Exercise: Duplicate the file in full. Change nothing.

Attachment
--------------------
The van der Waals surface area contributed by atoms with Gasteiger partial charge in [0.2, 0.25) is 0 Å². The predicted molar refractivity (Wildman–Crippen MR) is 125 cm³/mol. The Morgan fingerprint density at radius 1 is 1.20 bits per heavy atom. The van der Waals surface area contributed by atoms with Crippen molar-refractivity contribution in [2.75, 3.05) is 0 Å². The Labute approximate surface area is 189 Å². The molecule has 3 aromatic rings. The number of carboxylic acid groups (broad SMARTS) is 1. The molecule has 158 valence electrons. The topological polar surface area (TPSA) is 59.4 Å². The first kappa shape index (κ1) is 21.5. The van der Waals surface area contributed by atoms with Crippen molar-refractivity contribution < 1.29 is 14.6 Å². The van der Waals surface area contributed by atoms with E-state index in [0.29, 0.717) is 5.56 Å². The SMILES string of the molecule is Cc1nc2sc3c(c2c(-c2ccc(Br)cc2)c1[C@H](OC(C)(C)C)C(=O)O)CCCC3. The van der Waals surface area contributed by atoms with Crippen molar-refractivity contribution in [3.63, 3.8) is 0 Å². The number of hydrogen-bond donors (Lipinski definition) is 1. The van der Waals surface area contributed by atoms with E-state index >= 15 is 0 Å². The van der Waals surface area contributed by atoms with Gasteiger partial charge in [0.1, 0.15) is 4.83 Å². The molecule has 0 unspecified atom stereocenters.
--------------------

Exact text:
The van der Waals surface area contributed by atoms with Gasteiger partial charge in [0.2, 0.25) is 0 Å². The predicted molar refractivity (Wildman–Crippen MR) is 125 cm³/mol. The Morgan fingerprint density at radius 1 is 1.20 bits per heavy atom. The van der Waals surface area contributed by atoms with Crippen molar-refractivity contribution in [2.75, 3.05) is 0 Å². The Labute approximate surface area is 189 Å². The molecule has 3 aromatic rings. The number of carboxylic acid groups (broad SMARTS) is 1. The molecule has 158 valence electrons. The topological polar surface area (TPSA) is 59.4 Å². The first kappa shape index (κ1) is 21.5. The van der Waals surface area contributed by atoms with Crippen molar-refractivity contribution < 1.29 is 14.6 Å². The van der Waals surface area contributed by atoms with E-state index in [0.29, 0.717) is 5.56 Å². The SMILES string of the molecule is Cc1nc2sc3c(c2c(-c2ccc(Br)cc2)c1[C@H](OC(C)(C)C)C(=O)O)CCCC3. The van der Waals surface area contributed by atoms with Crippen molar-refractivity contribution in [3.63, 3.8) is 0 Å². The number of hydrogen-bond donors (Lipinski definition) is 1. The van der Waals surface area contributed by atoms with E-state index >= 15 is 0 Å². The van der Waals surface area contributed by atoms with Gasteiger partial charge in [0.1, 0.15) is 4.83 Å². The molecule has 0 unspecified atom stereocenters.